Catching up with Casey

Hope everyone had a good Memorial Day weekend.  The Casey Anthony trial resumes Tuesday morning in Florida, and since my last post, there was some important testimony on Saturday morning, so in case you missed it:

There was a little more testimony from one of Casey’s former boyfriends.  He testified about the night of July 15-16, 2008, one month after Caylee supposedly drowned in the Anthony’s pool, when a succession of people — Casey’s mother Cindy, the cops, and Casey’s brother Lee — came to his door looking for Casey and Caylee.  He also testified about what Casey told him thereafter.  This where we got the now-famous “Zanny the nanny story” — Casey told people that she had been using a babysitter named Zanida Gonzales and that “Zanny the nanny” had absconded with Caylee.  Interestingly (but not surprisingly in light of my consistent impression of her since 2008), when she related this story to the boyfriend, rather than expressing anything resembling panic about Caylee’s safety, Casey lamented that if Caylee weren’t found, she (Casey) would be blamed and would go to jail for the little girl’s disappearance.

Some have wondered about the concept of “hearsay” as it relates to testimony in the Anthony trial.  Oversimplified, hearsay statements are second-hand statements used as proof of facts stated therein, and they’re inadmissible as such, except in certain limited circumstances.  For example, if I had interviewed a friend of Casey Anthony for Fox or CNN, and if that friend told me that Cindy had once yelled at Casey, “You’re a horrible mother!” I would not be called as a witness in this trial.  What the friend had told me would be hearsay, and my second-hand testimony about it would not be admissible.  But, if I had been standing outside of the Anthonys’ home covering early developments in the case for Fox or CNN, and if I had personally overheard and observed Cindy yelling, “You’re a horrible mother!” at Casey, then I might be a witness in this trial.  What I heard would not be hearsay, and my first-hand testimony about it would be admissible for the purpose of proving that Cindy was angry at Casey over a parenting issue on that occasion (not, however, to prove that Casey was actually a horrible mother).  Like I said, it gets more complicated than that because there are some important exceptions, and if you’re interested, I hear that you can find some more information about it in a post entitled “Evidentiary Issues in the Peterson Case” that I wrote back on 5/24/10 in the context of another high-profile case.  To find my pre-2011 posts, just click on the December 2010 link on the Archives menu to the right and then scroll back through time.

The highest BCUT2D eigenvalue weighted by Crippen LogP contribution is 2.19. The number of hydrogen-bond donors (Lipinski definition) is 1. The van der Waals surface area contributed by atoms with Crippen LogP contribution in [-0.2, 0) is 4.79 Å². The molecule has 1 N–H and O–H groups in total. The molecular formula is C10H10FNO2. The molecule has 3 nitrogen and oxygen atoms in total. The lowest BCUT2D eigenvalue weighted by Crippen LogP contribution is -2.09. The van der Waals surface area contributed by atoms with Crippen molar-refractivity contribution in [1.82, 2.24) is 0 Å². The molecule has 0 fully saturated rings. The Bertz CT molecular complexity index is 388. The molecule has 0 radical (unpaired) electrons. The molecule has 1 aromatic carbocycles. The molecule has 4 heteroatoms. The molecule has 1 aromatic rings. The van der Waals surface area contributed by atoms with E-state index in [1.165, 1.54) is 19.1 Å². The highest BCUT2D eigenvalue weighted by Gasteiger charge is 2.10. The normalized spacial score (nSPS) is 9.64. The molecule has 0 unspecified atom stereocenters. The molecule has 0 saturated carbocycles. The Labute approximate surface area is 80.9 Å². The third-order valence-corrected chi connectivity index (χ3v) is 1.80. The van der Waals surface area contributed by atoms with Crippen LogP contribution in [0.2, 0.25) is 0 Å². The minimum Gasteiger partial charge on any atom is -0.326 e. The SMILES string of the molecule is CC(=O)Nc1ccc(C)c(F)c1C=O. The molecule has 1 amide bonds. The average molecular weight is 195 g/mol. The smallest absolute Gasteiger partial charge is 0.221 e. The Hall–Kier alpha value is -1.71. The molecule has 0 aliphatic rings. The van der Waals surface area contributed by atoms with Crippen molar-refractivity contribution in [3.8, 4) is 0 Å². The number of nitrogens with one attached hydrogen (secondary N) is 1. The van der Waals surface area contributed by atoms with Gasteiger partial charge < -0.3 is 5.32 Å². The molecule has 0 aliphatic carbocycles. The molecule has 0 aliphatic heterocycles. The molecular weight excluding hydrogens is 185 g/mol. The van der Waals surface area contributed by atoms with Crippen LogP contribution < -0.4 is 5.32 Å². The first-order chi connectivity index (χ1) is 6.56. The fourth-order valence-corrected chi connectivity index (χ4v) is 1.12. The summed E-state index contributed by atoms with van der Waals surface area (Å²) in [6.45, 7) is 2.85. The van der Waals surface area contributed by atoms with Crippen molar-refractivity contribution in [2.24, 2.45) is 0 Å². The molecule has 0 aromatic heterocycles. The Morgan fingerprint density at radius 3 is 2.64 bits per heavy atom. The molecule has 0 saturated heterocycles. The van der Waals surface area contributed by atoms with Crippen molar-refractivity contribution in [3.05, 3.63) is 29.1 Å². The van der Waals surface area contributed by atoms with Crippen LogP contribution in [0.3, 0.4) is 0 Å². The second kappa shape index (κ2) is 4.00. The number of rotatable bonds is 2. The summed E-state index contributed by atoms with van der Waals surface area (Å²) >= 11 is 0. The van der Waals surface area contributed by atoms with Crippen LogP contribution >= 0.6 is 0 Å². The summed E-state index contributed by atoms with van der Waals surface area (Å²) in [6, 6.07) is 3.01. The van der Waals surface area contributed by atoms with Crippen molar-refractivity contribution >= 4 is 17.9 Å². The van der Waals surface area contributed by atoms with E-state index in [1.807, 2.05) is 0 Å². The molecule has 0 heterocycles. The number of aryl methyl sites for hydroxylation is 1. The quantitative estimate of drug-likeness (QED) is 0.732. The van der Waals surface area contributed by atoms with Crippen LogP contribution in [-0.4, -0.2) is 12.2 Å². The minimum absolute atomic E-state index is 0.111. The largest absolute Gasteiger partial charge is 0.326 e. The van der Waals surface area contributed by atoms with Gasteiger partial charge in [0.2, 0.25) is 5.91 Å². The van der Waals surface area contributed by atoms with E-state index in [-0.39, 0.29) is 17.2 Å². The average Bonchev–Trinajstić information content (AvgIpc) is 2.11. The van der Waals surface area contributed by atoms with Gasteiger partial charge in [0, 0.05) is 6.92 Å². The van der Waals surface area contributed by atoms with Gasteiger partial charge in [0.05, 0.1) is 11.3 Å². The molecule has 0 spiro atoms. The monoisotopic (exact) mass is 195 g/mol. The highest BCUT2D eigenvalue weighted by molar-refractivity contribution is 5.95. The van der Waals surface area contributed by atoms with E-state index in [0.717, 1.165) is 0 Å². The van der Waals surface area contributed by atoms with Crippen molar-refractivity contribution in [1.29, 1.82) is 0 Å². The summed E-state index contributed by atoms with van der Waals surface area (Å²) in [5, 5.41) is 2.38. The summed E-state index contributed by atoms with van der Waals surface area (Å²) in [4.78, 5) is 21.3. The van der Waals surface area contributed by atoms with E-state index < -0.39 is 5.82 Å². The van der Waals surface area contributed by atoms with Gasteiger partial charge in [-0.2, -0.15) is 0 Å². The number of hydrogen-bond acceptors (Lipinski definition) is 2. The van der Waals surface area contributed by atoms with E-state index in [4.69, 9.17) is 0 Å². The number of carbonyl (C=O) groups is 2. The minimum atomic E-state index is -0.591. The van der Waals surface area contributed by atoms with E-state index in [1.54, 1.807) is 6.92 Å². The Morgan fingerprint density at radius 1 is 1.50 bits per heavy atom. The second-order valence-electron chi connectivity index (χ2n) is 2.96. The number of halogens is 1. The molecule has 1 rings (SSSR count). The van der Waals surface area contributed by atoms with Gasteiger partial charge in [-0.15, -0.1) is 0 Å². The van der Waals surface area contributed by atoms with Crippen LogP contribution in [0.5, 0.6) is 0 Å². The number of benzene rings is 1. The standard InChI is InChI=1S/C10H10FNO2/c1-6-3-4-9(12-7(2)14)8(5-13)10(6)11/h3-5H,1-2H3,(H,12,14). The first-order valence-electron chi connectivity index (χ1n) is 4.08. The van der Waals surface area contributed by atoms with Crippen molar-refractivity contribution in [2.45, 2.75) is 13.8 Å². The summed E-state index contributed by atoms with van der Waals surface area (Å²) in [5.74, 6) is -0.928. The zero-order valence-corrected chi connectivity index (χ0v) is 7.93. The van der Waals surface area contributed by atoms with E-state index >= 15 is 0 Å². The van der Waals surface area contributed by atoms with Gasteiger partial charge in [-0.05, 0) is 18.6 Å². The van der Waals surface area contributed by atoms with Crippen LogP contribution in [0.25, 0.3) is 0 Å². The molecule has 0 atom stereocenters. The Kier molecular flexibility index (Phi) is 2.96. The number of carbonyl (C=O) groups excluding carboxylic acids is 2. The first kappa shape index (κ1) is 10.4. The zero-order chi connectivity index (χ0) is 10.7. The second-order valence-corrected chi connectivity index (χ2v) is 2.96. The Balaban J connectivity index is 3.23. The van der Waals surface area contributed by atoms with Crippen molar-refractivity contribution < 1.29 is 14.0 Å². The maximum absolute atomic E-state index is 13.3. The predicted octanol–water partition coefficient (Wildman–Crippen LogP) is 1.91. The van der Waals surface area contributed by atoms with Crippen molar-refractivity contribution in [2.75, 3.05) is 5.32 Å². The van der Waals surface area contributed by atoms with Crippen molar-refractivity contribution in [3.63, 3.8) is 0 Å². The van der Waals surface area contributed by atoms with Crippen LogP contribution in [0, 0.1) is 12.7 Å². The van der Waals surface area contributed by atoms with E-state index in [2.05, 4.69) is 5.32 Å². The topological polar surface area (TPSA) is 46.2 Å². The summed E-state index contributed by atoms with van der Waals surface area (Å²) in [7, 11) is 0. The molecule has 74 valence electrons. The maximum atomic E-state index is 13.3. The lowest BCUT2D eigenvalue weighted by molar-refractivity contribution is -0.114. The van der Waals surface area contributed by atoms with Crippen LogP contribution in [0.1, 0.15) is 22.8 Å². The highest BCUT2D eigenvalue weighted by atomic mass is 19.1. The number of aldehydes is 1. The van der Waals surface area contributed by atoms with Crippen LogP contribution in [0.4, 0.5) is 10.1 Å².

Also on Saturday morning, Cindy testified, tearfully at times, about the day before Caylee supposedly drowned.  She testified that after swimming in the above-ground pool with Caylee that day, she (Cindy) had properly stowed the ladder that Caylee would’ve needed to use to enter the pool unassisted on the following day.  This is important because it had been suggested that Cindy had forgotten to stow the ladder, inadvertently facilitating Caylee’s fateful unsupervised entry into the pool.  To the contrary, though, Cindy testified that she clearly recalled stowing the ladder.  Like her husband George, Cindy strikes me as a parent who’s heartbroken about the loss of her granddaughter, and further heartbroken about the situation in which her daughter has put herself, yet unwilling to admit negligence just to lend credence to Casey’s version of events.  It really looks to me as if both Anthony parents have resigned themselves to the fact that there’s nothing more to be done to spare their daughter the consequences of her own behavior.  Cindy also testified about a series of lies that Casey told to her in the month between the day when Caylee supposedly drowned and the day when Cindy finally confronted Casey at the boyfriend’s house.  We’ll probably hear a lot more from Cindy as the trial continues, and I’m particularly interested in hearing her responses to questions seeking even the slightest corroboration of Casey’s story about being abused by George (I’ll bet we hear no such corroboration).  Stay tuned!

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